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Where EAST meets the Northwest

WORLD CUP NEWCOMERS. Sarina Bolden of the Philippines reacts after scoring her teamís first goal during the Womenís World Cup in a Group A soccer match between New Zealand and the Philippines in Wellington, New Zealand. The Filipinasí supporters in Wellington erupted, while Boldenís teammates tried to chase her down as she sprinted away in excitement. (AP Photo/John Cowpland)

GROWING THE GAME. Thi Thao Thai of Vietnam watches the ball during a Group E soccer match at the FIFA Womenís World Cup in Hamilton, New Zealand. (AP Photo/Abbie Parr)

From The Asian Reporter, V33, #8 (August 7, 2023), pages 13 & 14.

The Womenís World Cup featured 8 new teams that treasured the experience gained on global stage

By Zach Allen

The Associated Press

AUCKLAND, New Zealand ó For Portugal coach Francisco Neto, his teamís accomplishment hit him during the national anthem.

After all the preparation and 13 qualifying matches, Portugal, like seven other countries, made its debut at this yearís Womenís World Cup. Being here became real for Neto during the pregame ceremony before his sideís opening match July 23 against the Netherlands as "A Portuguesa" played.

"The first time we heard the anthem," Neto said, when asked a moment he cherished at the tournament.

"It was our first World Cup," he continued. "It was the first time we were there, and we could sing our song. So, Iím very proud of that moment."

The group stage was the source of enormous national pride for Portugal, the Philippines, Vietnam, Panama, Ireland, Haiti, Zambia, and Morocco, all newcomers to the highest level of international womenís soccer.

The debutants played hard, played with spirit, and half of them picked up their first Womenís World Cup win. The debuting nations combined for five wins, two draws, and 17 losses.

Morocco defied expectations and made the Round of 16 with a thrilling upset of Colombia on the final night of the group stage, but the rest of the newcomers were eliminated.

"Itís (the) World Cup. The pressure is so high. We are growing inside the pressure, and that is amazing," Neto said. "For our players, it is something we need to build because the media, the sponsors, the supporters ó everything is different for us. We never have this kind of opportunity."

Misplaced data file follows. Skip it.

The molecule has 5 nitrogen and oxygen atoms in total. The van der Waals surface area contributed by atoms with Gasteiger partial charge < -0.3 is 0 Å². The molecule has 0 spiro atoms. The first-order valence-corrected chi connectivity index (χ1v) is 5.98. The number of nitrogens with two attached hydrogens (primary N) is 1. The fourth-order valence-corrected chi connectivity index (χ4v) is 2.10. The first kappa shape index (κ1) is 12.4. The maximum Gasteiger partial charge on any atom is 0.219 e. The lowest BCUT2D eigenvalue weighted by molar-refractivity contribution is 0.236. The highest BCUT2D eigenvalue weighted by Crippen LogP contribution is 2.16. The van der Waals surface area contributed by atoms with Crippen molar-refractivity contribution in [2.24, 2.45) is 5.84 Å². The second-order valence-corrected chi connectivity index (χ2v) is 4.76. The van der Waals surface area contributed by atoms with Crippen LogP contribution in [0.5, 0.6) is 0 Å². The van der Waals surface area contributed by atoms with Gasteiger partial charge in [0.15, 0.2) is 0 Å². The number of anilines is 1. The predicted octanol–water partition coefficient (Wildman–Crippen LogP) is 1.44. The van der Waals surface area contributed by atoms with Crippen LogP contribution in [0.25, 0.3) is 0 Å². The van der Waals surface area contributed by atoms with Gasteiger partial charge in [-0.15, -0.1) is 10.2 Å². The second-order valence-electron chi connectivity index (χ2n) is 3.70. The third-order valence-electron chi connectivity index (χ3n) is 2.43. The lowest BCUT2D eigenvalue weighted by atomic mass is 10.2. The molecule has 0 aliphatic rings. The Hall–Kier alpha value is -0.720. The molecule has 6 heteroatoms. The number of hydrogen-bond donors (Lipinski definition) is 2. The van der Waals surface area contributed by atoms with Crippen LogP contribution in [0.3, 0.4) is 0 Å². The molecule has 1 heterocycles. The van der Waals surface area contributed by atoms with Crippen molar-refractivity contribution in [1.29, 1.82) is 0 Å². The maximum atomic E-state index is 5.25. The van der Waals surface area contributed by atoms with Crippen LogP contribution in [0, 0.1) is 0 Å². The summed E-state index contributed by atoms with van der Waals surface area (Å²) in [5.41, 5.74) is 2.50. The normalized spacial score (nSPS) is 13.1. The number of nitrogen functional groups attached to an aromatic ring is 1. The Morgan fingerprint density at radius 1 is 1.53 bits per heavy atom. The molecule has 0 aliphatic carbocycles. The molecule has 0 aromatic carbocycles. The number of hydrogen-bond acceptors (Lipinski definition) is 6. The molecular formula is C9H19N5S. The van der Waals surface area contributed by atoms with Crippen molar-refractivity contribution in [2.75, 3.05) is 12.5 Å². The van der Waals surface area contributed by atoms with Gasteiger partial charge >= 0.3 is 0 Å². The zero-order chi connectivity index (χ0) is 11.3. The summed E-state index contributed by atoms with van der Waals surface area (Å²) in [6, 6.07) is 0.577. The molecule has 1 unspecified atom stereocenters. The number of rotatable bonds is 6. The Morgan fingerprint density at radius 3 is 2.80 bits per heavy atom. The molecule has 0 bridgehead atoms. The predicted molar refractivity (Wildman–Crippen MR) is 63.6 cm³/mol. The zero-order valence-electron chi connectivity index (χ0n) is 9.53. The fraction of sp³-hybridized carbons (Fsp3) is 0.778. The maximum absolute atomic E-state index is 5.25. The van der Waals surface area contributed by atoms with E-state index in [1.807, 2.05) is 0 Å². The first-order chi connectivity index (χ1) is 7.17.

Just playing in the tournament is a step in the right direction.

The newcomers were able to compete against some of the strongest sides in the world, many for the first time. Vietnam, for example, had never played any of the three teams ó the United States, Netherlands, and Portugal ó in its group until the Womenís World Cup.

The 2023 edition of the tournament was the largest to date, expanding from 24 teams to 32 as womenís soccer continues to grow. It wasnít planned that the expansion would feature eight new teams, itís just the way qualification went. But it did give all the debuting teams a chance to learn.

"In this process we have learned to compete," Panama defender Wendy Natis said. "I donít think itís easy to be here. We went through several friendlies and preparation tournaments where we faced countries who are quite large in womenís football."

Zambia was the lowest-ranked team at the World Cup by a long way, No. 77 in FIFAís world rankings. The Copper Queens didnít get lucky with their group drawing either, having to play two top-15 ranked countries in Spain and Japan.

Still, the Zambians were able to pull out a 3-1 win in their final game against Costa Rica, joining Morocco, the Philippines, and Portugal as the four newcomers to win a match. Portugal topped all debuting countries with a ranking of 21st in the world.

"Itís our first time being here and we are gaining experience day by day, we are improving day by day," Zambian forward Racheal Kundananji said. "There is no need to be sad. We just need to go back and think of our mistakes Ö Because this is not our last game or our last World Cup."

The debuting countries connected on only 12 goals, but the shots that did find the back of the net were milestones.

The Philippines was the first newcomer to score, behind a Sarina Bolden header in the countryís second match against co-host New Zealand. It turned out to be the game winner in a 1-0 match.

The Filipinasí supporters in Wellington erupted, while Boldenís teammates tried to chase her down as she sprinted away in excitement.

"It was like an out-of-body experience for me to be honest with you," Philippines defender Jessika Cowart said. "It was an amazing moment. I think it took a little bit for the gravity of it all to sink in, but it was an amazing moment for the team, for the country."

There is still a lot of work to be done for the debuting countries to become familiar Womenís World Cup competitors, and some are better off than others.

Vietnam finished its tournament with three losses and a minus-12 goal differential, capped off by a whopping 0-7 loss to the Netherlands.

But all paths led back to pride in representing their country for the first time at the Womenís World Cup. For Vietnam specifically, it was the first World Cup in which the Vietnamese, men or women, had ever competed.

"I think the effort has been great and Iíd like to thank Vietnam for supporting us. We have been trained and we have matches with strong teams already," coach Mai Duc Chung said. "In the coming time weíll have many things to do. First, youíll see that the players will go back to Vietnam and be good examples for the younger people to train and improve."

Zach Allen is a student in the John Curley Center for Sports Journalism at Penn State.

Contributors included Luke Vargas in Hamilton and Ellen McIntyre in Dunedin, New Zealand, both students in the John Curley Center for Sports Journalism at Penn State, and Anna Ruth Riggins in Sydney, a student at the University of Georgiaís Carmical Sports Media Institute.

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